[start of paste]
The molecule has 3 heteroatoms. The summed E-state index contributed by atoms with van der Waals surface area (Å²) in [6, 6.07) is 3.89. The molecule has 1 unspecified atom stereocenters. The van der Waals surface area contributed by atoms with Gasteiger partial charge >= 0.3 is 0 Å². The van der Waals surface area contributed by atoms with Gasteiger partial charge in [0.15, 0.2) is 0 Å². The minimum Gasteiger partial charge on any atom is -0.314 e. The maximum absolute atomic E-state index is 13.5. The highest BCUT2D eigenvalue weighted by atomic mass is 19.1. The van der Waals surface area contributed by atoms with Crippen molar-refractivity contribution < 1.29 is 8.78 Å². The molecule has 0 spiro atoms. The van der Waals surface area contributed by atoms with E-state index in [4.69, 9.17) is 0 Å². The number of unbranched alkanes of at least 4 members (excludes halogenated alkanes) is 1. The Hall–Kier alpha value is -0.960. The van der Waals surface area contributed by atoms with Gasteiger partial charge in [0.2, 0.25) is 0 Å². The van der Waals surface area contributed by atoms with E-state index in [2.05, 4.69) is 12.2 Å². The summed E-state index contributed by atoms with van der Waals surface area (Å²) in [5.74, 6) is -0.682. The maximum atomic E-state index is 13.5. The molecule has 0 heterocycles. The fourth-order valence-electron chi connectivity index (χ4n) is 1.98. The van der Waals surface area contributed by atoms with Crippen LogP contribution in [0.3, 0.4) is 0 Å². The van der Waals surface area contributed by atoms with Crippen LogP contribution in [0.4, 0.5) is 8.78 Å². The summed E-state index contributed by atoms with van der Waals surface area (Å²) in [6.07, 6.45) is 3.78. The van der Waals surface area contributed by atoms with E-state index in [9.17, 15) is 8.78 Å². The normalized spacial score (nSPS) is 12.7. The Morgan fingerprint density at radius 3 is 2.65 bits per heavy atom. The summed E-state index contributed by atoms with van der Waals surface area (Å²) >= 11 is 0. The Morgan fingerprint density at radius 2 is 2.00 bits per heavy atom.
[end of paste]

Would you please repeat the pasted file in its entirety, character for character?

The molecule has 3 heteroatoms. The summed E-state index contributed by atoms with van der Waals surface area (Å²) in [6, 6.07) is 3.89. The molecule has 1 unspecified atom stereocenters. The van der Waals surface area contributed by atoms with Gasteiger partial charge >= 0.3 is 0 Å². The van der Waals surface area contributed by atoms with Gasteiger partial charge in [0.15, 0.2) is 0 Å². The minimum Gasteiger partial charge on any atom is -0.314 e. The maximum absolute atomic E-state index is 13.5. The highest BCUT2D eigenvalue weighted by atomic mass is 19.1. The van der Waals surface area contributed by atoms with Crippen molar-refractivity contribution < 1.29 is 8.78 Å². The molecule has 0 spiro atoms. The van der Waals surface area contributed by atoms with E-state index in [4.69, 9.17) is 0 Å². The number of unbranched alkanes of at least 4 members (excludes halogenated alkanes) is 1. The Hall–Kier alpha value is -0.960. The van der Waals surface area contributed by atoms with Gasteiger partial charge in [0.2, 0.25) is 0 Å². The van der Waals surface area contributed by atoms with E-state index in [2.05, 4.69) is 12.2 Å². The summed E-state index contributed by atoms with van der Waals surface area (Å²) in [5.74, 6) is -0.682. The maximum atomic E-state index is 13.5. The molecule has 0 heterocycles. The fourth-order valence-electron chi connectivity index (χ4n) is 1.98. The van der Waals surface area contributed by atoms with Crippen LogP contribution in [0.3, 0.4) is 0 Å². The van der Waals surface area contributed by atoms with Crippen LogP contribution in [0.4, 0.5) is 8.78 Å². The summed E-state index contributed by atoms with van der Waals surface area (Å²) in [6.07, 6.45) is 3.78. The van der Waals surface area contributed by atoms with E-state index in [9.17, 15) is 8.78 Å². The normalized spacial score (nSPS) is 12.7. The Morgan fingerprint density at radius 3 is 2.65 bits per heavy atom. The summed E-state index contributed by atoms with van der Waals surface area (Å²) >= 11 is 0. The Morgan fingerprint density at radius 2 is 2.00 bits per heavy atom.